One rubbery-looking bargain breakfast (The Teenager) and a grotty coffee (me) later, we got in line to follow the infuriating, snaking queue past everything we didn’t want until we got to the desks. Ikea appears to be a destination of choice for wandering tribes of families clutching bags of tea lights and pushing empty ankle-snapping trollies, smugly superior in the knowledge that they watch Scandi-dramas on BBC4 every weekend with a few bottles of Swedish beer.

‘Oh, decisions, decisions! Should we go for the (very bad Swedish accent) Glivarp or the Norden table? But, oh, the Melltorp is divine….darling, did you pick up the tea lights?’

Anyway, desk. Sorted. Scribble down where to pick it up. Swivel chair? Check. Onto the pleasantly-named Market Hall where I whisked The Teenager swiftly through to the bay where we attempted to lift a couple of one-tonne boxes onto a wonky trolley.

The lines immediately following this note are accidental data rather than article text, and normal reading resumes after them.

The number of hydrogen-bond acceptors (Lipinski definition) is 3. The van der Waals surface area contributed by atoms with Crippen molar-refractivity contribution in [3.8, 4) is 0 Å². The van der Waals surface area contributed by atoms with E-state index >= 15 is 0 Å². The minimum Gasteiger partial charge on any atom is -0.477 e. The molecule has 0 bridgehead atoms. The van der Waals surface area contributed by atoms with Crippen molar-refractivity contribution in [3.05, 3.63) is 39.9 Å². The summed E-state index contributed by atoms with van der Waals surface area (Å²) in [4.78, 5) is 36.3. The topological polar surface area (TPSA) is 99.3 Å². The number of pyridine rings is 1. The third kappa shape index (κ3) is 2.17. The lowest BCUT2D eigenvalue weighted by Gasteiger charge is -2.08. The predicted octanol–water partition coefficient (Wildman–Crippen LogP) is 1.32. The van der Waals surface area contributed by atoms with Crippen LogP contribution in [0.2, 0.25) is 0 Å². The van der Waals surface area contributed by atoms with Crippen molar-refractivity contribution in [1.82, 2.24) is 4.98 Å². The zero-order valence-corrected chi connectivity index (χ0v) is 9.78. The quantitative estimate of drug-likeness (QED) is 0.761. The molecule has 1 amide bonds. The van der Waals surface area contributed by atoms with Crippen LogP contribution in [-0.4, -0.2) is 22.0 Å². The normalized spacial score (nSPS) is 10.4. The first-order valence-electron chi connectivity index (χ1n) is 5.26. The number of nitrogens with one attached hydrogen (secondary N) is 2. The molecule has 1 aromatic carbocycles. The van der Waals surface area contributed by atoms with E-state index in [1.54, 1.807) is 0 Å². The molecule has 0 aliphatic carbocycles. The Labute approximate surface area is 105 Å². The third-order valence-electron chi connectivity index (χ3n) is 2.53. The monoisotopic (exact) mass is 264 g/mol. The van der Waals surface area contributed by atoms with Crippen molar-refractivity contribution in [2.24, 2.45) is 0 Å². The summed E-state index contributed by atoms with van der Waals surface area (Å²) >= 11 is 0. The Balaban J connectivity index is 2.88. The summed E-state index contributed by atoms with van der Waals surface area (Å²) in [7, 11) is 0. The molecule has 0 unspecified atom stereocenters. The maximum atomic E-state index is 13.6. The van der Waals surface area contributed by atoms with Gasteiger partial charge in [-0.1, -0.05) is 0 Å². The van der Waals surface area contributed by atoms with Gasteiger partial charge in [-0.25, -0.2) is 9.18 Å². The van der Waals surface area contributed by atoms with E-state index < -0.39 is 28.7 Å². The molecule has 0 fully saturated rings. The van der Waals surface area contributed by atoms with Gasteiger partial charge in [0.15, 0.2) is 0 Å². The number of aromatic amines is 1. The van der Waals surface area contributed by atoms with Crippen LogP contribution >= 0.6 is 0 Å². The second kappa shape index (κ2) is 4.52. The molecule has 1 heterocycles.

Joined the long queue, where The Teenager decided to abandon me and buy an ice cream (‘had to, only 25p’). Pay, pick up a couple of catalogues (hard currency among my friends) and join the masses at the supersized lifts. Car, struggle, swearing. Home.

Then comes the fun bit. Let’s just say, who knew a swivel chair could be broken down in to 150 different components? Who knew I would break down, allen key in sweaty hand, wishing I had bought another packet of mini Daim bars to soften the blow?

Chucked the cat out of the discarded boxes. Cried a little bit more. Chucked the allen key against the wall. Finally, desk assembled (drawer’s a tad loose but don’t tell The Teenager, it’s dark in his bedroom, he won’t notice).

End result – one Happy Teenager (shock). One shell-shocked parent. I was reminded of a van I saw on the motorway last year. Their slogan was ‘Why DIY?’ Why indeed….